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Monday, April 17, 2006

Orin Kerr on Blogs and the Legal Academy

Orin Kerr, one of the finest of the law-bloggers, has posted his paper for the Harvard symposium on bloggership.  Read it while it's hot.  Here's the abstract:

This brief essay is a contribution to a symposium on “How Blogs Are Transforming Legal Scholarship.” It considers whether blogs have an important role in furthering serious legal scholarship, as well as how blogs can help legal academics contribute to public debates on law and politics. It suggests that the blogging format is not well-suited to advance scholarship, but that it offers promising possibilities for reaching a broader audience interested in law and public affairs.

It's a nice, short and sweet paper.  A couple of comments:  First, Kerr starts his paper by suggesting that the contributions to the symposium will likely have "a slightly self-congratulatory flavor.  When asked to opine on blogs and legal scholarship, law professors who blog will tend to present a rosy picture.  Call it self-selection, or maybe just self-interest."  He may be right, although if so it may be more a function of the conference conveners' selections rather than self-selection.  But it's a slightly riskier bet as an opener to the paper, I think, than Kerr suggests.  In legal scholarship, the race is often not to be right, but to be novel.  (Dan Farber has discussed this point quite well in looking specifically at constitutional law scholarship.)  Take a gaggle of lawprofs invited to a conference, and some number of them are sure to say, "OK, what novel and/or counterintuitive thing can I say about this subject?"  Kerr is still likely right, but I'm not sure I'd lead with my chin so much; maybe everyone will show up with papers that begin, "I'm sure the rest of you will be triumphalist, but here are my second thoughts...."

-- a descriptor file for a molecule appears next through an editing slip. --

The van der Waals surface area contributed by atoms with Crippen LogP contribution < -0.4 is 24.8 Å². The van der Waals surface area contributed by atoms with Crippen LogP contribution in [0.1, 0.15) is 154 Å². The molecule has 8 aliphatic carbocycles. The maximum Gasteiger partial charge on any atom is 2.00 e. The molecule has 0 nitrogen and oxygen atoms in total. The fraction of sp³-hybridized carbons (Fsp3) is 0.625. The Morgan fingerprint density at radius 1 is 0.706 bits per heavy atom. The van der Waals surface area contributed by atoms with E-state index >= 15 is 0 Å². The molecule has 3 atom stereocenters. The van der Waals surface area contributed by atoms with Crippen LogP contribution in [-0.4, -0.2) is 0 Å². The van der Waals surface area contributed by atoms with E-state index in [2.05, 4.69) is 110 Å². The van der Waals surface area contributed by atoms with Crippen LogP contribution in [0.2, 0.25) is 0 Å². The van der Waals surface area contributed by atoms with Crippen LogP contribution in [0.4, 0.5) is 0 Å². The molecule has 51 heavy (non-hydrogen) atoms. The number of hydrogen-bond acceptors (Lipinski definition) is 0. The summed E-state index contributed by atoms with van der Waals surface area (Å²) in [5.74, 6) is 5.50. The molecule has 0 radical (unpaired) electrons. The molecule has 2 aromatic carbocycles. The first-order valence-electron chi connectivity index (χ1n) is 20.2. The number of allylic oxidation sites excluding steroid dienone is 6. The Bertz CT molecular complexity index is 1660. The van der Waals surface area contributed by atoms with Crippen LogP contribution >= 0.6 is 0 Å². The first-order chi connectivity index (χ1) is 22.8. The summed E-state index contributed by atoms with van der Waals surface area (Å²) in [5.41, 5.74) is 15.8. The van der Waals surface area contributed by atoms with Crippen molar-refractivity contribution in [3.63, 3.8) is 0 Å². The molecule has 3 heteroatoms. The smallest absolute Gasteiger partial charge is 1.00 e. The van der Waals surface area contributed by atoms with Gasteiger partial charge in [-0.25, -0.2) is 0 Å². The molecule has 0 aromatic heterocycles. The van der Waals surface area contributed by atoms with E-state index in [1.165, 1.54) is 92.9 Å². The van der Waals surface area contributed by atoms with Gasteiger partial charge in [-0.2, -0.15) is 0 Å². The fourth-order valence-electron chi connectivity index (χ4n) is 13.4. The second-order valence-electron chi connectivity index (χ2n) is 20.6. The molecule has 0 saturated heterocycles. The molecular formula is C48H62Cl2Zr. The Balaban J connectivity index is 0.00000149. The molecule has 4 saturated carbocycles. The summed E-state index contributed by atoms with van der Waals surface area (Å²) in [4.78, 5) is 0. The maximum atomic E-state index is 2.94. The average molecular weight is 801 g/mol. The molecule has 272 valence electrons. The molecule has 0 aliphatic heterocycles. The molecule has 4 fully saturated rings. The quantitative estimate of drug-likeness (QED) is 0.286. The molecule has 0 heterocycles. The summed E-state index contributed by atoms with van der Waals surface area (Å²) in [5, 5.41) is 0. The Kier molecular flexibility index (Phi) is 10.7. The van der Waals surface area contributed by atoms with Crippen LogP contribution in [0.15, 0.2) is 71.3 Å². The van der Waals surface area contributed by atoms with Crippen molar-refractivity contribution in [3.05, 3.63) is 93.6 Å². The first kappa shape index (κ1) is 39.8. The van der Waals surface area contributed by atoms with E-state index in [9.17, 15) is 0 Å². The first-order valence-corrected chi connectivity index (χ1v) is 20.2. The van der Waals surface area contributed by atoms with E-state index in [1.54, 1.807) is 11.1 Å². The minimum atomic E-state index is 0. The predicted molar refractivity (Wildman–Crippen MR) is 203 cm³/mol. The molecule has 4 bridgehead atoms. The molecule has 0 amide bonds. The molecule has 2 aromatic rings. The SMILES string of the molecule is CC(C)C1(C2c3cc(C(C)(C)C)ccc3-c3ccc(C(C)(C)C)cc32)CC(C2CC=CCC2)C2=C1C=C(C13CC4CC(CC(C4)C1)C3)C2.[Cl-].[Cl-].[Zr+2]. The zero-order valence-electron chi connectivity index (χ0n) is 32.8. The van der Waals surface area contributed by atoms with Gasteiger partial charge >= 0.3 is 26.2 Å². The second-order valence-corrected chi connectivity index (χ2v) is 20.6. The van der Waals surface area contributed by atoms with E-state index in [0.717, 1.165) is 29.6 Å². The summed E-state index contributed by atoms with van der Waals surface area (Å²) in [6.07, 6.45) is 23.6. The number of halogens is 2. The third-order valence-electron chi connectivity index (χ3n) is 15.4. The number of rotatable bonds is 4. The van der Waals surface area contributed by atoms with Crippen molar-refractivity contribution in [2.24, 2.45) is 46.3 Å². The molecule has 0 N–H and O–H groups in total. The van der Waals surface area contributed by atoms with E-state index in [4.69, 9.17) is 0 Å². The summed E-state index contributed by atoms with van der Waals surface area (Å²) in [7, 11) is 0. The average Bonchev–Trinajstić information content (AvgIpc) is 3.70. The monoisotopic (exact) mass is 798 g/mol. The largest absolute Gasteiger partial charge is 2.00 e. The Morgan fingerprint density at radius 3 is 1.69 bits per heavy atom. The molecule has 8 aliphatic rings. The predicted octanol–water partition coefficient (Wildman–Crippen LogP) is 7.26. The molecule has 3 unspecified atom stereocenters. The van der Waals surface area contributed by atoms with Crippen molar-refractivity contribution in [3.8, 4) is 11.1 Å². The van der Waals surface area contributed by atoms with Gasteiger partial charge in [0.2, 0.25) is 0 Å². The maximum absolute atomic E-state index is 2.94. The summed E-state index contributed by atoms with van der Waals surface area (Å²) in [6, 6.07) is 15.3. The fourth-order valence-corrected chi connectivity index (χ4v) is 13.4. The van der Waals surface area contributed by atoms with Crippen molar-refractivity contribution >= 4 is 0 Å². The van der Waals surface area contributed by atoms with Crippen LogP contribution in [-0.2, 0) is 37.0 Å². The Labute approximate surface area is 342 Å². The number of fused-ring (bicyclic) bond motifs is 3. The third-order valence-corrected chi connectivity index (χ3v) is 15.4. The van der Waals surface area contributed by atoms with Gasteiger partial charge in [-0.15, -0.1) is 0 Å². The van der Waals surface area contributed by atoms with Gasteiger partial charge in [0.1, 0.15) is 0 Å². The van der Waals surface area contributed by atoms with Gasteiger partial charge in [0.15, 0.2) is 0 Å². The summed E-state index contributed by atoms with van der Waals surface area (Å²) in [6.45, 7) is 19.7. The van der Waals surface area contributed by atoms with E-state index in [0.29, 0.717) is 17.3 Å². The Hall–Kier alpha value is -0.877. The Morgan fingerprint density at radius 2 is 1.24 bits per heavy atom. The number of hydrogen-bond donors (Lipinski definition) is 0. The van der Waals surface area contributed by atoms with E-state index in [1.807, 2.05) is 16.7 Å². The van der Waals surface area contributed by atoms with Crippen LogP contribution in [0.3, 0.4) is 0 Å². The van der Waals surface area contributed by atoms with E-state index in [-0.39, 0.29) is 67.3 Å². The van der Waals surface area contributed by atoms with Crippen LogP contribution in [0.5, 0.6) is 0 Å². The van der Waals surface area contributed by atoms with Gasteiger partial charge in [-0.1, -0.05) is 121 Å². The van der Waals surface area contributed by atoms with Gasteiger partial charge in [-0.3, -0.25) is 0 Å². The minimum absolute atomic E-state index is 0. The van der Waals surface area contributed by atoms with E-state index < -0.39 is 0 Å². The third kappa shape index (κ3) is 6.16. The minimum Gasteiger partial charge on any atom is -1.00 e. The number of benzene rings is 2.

Second, I think there is a difference between asking whether blogs can advance legal scholarship, which is how Kerr puts it, and whether blog posts are themselves legal scholarship.  Maybe he is right that the format of blogs is not well-suited to the task of presenting legal scholarship, but that does not mean blogging may not advance legal scholarship.*  Let's say I write about the Religious Test Clause, or about covering -- both topics on which I have published blog posts, and which gave rise to forthcoming scholarly papers I have written or am currently writing.  Nothing prevents me from developing those thoughts on my blog rather than on scratch-paper.  Indeed, given that Kerr writes that scholarship is an iterative process of thinking and rethinking, writing and rewriting, and that he writes that commentary on one's drafts (from colleagues or at workshops) is a useful part of that process, he should appreciate that blogging is an excellent place to develop scholarly thoughts and receive instant commentary while working toward a final, fully integrated piece of scholarship.  Since many professors increasingly treat the workshop process (and SSRN posting) as a place to present only fully polished pieces, blogging may actually be an excellent means of serving the developmental purposes for which workshops and the SSRN were initially intended.  (And the early commentary may save us from costly errors that would otherwise only be spotted much later in the process.)